Understanding our call to dialogue

“What ever happened to people just talking?” One hears this exhortation frequently: in casual conversation, in colleges and universities, and ironically, on Facebook. A casual stroll down the street or through a shopping mall will let you know how isolated from personal contact so many have become, as people are walking and texting, enjoying lunch with another while texting, and even driving while texting.

The art of dialogue has always been the most difficult thing for screenwriters to create, as it takes a keen ear to detect subtle differences in dialect and meaning from the spoken word to sound convincing. Closer to the point of this discussion, in the 1950s-60s, television situation comedies gave us the stereotypically inattentive husband, who is intently reading his newspaper while his wife futilely tries to communicate with him.

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Pope Francis greets Cardinal Vincent Nichols of Westminster, England, during a meeting with him and four imams from Britain at the Vatican April 5. CNS photo via L’Osservatore Romano, handout

Perhaps more specifically we should ask, whatever happened to people communicating in a civil fashion? Even one who is only casually aware of the difficulties people have understands that our country and our world have become extremely polarized. Due to advances in communication, many of us find ourselves in an information bubble, only willing to risk a challenge to our beliefs when we feel we are in our comfort zones, even as those channels of communication are often more strident and opinionated than we are ourselves.

It is clear that many citizens are not just unwilling to communicate civilly; many have entirely forgotten or never learned how it’s done. Again, the channels of communication to which we are exposed often preach an entirely different way of engaging in dialogue: Those who disagree with us are uninformed or stupid at best, and an enemy at worst, who must be fought and fought hard, even if in extreme cases it means resorting to violence. This has certainly been happening recently within political discourse, but the violence aspect goes back at least to the 1980s, egged on by the television shows of Morton Downey Jr. and Jerry Springer.

Priority of popes

Dialogue is something that the Catholic Church has come to appreciate relatively recently — in the last 50 years. But it has also received renewed prominence from Pope Francis.

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“Dialogue is our method, not as a shrewd strategy but out of fidelity to the One who never wearies of visiting the marketplace, even at the 11th hour, to propose his offer of love (Mt 20:1-16),” Pope Francis told the U.S. bishops in his address to them at St. Matthew’s Cathedral in Washington, D.C., in September 2015. “The path ahead, then, is dialogue among yourselves, dialogue in your presbyterates, dialogue with lay persons, dialogue with families, dialogue with society. I cannot ever tire of encouraging you to dialogue fearlessly. The richer the heritage which you are called to share with parrhesia, the more eloquent should be the humility with which you should offer it. Do not be afraid to set out on that ‘exodus’ which is necessary for all authentic dialogue.”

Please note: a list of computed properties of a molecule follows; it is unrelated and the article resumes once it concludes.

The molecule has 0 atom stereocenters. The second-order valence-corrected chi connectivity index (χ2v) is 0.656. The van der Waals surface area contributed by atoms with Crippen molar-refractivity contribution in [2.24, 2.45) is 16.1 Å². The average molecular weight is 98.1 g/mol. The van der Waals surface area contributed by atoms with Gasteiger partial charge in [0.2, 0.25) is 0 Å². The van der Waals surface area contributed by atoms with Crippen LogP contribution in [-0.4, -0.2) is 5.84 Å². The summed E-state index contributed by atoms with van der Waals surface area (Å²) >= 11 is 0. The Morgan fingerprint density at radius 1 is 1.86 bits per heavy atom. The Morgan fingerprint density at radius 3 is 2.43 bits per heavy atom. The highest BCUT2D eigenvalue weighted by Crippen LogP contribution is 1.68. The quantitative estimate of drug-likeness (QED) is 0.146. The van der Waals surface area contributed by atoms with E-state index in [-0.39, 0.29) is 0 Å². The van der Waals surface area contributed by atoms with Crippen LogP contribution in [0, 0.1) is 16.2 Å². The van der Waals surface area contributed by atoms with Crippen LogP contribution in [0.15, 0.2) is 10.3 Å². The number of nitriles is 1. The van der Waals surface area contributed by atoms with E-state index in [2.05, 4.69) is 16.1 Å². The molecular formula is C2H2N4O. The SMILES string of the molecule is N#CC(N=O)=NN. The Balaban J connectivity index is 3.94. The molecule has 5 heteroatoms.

The roots of the pope’s concern can be found in the teaching of one of his predecessors, Paul VI, whom Francis beatified in October 2014. Pope Paul, who reigned from 1963-78, wrote his first encyclical, Ecclesiam Suam (“On the Church”), in 1964, as the Second Vatican Council was unfolding.

“The Church must enter into dialogue with the world in which it lives. It has something to say, a message to give, a communication to make,” Paul VI wrote.

The bishops gathered at the council took Pope Paul’s words to heart, and the value of dialogue is a rich vein running through the council’s subsequent documents on ecumenism, non-Christian religions and religious freedom.

Dialogue of faith

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There is a widely held perception that of all the areas of conflict and disagreement that exist in the human condition, none separates us more than our faith, or lack of faith. Whether or not this is actually true is subject to some debate, but it is undeniable that our views and beliefs of faith cause us to dig in our heels in conversation.Fortunately, for more than a century now, people of various faiths have been coming together around the world to create dialogues and — among Christians — work toward eventual unity. In a Christian-to-Christian context this is known as “ecumenical dialogue.” When dealing with members of disparate religious traditions, such as dialogue between Christians and those of other faiths such as Judaism and Islam, the term “interreligious dialogue” applies. It’s worth noting that the purpose of these groups is to promote an understanding of the differences that separate them, with an appreciation for that which unites these otherwise disparate groups. We can only engage in dialogue if we wish to do so. Then we need to respect those with whom we speak, listen to what they have to say, empathize with how and why they may disagree with us, approach them with charity and love in our hearts, and not be too quick to judge them or their opinions.